Currently Being ModeratedJul 9, 2012 2:17 PM (in response to Kasebeekas)
An iMovie project is a text file in hexadecimal that contains instructions for creating your edited movie. The movie is created when you use the SHARE menu by running the instructions in the project.
The project instructions will reference the actual video files which are contained in the Events. So if you delete your Event files, your projects will no longer have anything to reference, and they will no longer work.
Once you have shared your project in all the sizes and formats you need, you could delete the event clips. Just be aware that you will not be able to edit the project any further.
I would recommend getting a large external drive, formatted as Mac OS Extended (journaled) to keep your Events on.
Currently Being ModeratedJul 9, 2012 9:21 PM (in response to AppleMan1958)
This is excellent. Thank you so much for all your help. One last question abou thte External hard drive. On a Windows computer, I have basically added HD's in a RAID configuration to increase capacity in the past. Is this what you are suggesting or is the "Mac OS Extended" simply a Mac formatted HD with all the extra videos on it?
What if I do this later on and simply move all the iMovie events to that external hard drive. Will iMovie automatically register the new path or will I need to add them again?
Thanks again for all your help. I am forever grateful.
Currently Being ModeratedJul 10, 2012 3:30 AM (in response to Kasebeekas)
The Mac OS Extended (journaled) refers to the formatting. Most Windows disks are formatted as FAT32 or as NTFS. Mac OS Extended (journaled) similar to these.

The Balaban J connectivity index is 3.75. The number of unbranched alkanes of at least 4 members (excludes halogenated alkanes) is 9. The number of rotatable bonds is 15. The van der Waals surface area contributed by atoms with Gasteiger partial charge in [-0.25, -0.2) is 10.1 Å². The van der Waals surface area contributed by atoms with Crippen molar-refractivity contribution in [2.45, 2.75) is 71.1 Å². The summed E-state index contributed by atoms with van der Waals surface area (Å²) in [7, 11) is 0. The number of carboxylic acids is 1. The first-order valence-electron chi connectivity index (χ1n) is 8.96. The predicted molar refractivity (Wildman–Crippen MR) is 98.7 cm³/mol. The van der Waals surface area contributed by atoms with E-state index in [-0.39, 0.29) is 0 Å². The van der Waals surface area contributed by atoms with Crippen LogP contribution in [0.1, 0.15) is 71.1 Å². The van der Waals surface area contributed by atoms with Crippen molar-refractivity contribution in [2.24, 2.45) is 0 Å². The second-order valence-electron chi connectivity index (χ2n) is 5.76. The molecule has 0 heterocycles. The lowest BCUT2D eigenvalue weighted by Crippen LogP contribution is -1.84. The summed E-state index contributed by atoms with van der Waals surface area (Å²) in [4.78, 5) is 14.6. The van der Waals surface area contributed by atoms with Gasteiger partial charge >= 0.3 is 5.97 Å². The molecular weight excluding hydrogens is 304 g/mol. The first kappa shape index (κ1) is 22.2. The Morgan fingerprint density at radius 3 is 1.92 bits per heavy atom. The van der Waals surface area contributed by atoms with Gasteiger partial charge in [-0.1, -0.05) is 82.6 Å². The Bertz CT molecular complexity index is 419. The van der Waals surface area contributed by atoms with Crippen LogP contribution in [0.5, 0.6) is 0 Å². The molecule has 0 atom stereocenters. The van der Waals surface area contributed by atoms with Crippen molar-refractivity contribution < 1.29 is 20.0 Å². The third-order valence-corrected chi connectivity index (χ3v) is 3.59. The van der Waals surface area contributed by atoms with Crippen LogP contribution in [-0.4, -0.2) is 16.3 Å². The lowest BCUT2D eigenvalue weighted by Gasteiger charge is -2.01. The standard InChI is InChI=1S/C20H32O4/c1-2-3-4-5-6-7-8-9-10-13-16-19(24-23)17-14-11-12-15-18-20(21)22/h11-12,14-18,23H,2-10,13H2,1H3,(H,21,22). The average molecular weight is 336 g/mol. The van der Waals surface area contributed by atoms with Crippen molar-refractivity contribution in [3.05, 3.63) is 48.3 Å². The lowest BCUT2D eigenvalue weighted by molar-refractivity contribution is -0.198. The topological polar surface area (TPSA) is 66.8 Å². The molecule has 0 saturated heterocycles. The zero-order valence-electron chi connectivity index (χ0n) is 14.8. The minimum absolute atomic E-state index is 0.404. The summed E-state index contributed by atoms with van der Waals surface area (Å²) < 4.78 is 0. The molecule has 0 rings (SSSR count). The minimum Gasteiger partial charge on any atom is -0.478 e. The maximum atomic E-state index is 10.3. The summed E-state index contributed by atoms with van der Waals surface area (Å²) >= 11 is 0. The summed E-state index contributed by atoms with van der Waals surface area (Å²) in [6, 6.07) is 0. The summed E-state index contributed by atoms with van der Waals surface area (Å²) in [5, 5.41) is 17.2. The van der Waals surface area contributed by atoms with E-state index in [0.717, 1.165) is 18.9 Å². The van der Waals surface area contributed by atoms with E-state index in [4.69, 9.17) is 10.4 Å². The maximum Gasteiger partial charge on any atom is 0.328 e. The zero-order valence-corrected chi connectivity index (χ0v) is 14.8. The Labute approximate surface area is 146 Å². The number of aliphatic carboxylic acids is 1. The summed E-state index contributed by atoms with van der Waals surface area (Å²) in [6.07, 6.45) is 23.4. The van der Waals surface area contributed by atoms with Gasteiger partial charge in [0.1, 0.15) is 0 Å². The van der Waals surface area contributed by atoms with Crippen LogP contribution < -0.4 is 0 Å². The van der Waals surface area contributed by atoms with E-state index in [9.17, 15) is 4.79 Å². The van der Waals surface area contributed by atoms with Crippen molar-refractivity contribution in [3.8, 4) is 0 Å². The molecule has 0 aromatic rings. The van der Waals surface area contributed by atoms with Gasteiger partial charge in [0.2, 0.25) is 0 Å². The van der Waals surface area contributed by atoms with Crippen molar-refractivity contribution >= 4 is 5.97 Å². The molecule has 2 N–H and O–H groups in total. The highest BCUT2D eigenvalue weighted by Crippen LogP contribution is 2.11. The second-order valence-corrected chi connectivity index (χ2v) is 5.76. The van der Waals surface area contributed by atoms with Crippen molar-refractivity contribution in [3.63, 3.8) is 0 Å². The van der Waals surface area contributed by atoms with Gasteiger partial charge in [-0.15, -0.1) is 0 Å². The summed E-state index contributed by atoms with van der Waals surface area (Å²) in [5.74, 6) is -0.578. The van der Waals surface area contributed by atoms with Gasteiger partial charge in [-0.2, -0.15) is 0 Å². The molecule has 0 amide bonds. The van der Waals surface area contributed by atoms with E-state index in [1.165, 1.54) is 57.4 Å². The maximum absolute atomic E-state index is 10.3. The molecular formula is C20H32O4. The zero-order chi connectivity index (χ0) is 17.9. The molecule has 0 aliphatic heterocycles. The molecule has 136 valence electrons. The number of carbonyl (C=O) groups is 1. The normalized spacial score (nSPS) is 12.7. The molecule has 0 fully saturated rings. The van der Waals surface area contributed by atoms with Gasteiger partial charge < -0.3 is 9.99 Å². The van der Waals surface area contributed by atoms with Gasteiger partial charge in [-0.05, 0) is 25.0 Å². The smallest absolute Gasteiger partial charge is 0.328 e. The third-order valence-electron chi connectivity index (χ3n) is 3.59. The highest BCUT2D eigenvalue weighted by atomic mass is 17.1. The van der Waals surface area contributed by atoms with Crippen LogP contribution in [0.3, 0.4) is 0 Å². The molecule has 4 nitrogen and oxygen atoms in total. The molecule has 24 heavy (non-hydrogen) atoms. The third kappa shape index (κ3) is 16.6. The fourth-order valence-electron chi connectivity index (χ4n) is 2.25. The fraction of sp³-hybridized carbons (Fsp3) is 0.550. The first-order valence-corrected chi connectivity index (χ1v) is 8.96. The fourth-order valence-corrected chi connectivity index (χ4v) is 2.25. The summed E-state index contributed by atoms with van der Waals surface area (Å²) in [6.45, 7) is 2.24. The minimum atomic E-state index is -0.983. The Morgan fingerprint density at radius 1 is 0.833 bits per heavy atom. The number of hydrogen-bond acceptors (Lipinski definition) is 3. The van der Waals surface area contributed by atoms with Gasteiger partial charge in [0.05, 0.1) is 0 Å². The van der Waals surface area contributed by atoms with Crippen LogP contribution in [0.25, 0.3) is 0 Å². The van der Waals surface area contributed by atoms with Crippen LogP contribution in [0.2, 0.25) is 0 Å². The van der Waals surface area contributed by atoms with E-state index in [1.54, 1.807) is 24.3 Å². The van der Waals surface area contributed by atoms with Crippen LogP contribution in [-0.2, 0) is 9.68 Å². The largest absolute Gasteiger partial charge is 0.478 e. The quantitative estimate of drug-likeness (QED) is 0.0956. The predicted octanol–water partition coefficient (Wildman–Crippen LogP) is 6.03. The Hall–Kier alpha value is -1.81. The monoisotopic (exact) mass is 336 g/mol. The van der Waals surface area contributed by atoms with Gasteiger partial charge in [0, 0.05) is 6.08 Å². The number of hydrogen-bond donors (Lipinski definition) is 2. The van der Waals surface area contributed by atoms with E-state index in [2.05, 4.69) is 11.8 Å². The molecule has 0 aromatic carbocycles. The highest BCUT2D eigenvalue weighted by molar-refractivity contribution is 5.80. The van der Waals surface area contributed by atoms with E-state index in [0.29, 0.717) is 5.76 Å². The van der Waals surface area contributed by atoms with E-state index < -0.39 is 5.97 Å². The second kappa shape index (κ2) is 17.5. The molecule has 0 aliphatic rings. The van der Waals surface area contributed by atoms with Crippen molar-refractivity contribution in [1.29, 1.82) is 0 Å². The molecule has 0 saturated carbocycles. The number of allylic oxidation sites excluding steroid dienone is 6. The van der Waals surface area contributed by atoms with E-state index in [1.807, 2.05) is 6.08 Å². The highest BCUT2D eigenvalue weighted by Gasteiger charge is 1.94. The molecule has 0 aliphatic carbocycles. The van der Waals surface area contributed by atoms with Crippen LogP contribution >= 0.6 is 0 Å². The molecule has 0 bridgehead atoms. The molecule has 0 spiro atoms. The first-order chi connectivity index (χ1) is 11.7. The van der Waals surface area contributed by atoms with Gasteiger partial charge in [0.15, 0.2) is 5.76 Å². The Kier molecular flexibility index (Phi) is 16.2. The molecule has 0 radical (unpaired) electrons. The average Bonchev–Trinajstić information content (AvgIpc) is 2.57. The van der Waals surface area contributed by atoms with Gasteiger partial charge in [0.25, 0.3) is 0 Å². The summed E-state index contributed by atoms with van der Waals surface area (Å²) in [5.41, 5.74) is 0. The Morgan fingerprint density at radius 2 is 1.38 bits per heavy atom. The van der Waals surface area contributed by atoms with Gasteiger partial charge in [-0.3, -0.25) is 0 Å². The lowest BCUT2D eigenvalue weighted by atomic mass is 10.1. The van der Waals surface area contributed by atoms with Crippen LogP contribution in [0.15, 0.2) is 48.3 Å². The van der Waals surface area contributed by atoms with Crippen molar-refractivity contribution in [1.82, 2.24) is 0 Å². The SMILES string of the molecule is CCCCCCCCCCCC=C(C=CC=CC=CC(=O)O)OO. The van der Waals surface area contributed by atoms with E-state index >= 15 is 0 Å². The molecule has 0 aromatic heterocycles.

Mac systems can READ disks that are formatted as NTFS. Mac systems can READ AND WRITE to disks that are formatted as FAT32. Even so, iMovie will not recognize a disk for use in iMovie unless it is Mac OS Extended (journaled).
Sometimes you will see Mac OS Extended (journaled) referred to as HFS+.
You can buy hard disks that are pre-formatted for Mac. You can also buy disks that are preformatted for Windows and reformat them using Disk Utility, which is an App on your Mac in the Applications/Utilities folder. If your Mac supports FireWire, a Firewire drive will give you the best performance for video. You can also use USB drives. (If you are importing DV tape, you must use Firewire (or the internal drive), but you could move it to a USB drive later.) Also, you can obviously use Thunderbolt drives for really good performance, although they are still a little pricey.
If you reformat a disk in Disk Utility, you will lose all data that is currently on it. In Disk Utility, select the Disk, and then choose Partition. For Partition Layout, choose 1 (unless you need more), and under Options, thoose GUID Prtition Table. Give the Partition a name, and choose Mac OS Extended (Journaled) for the Format.
RAID usually refers to combining drives to achieve either fast performance or redundancy in case of failure. You can use locally attached RAID drives in iMovie if they are formatted as Mac OS Extended (journaled).
You can move Events and Projects to an external drive, but the move must be made within iMovie to preserve the linkages.
Here are instructions for moving Projects. http://help.apple.com/imovie/#move7d66613
Here are instructions for moving Events. http://help.apple.com/imovie/#mov3ac6d42c
Here are instructions if you want to move all project assets (video, music, photos) to an external drive so you can edit it on another Mac. http://help.apple.com/imovie/#mov3ac6c7c9
Currently Being ModeratedJul 10, 2012 9:27 AM (in response to AppleMan1958)
Thank you so much. This is exactly what I needed. Have a great day.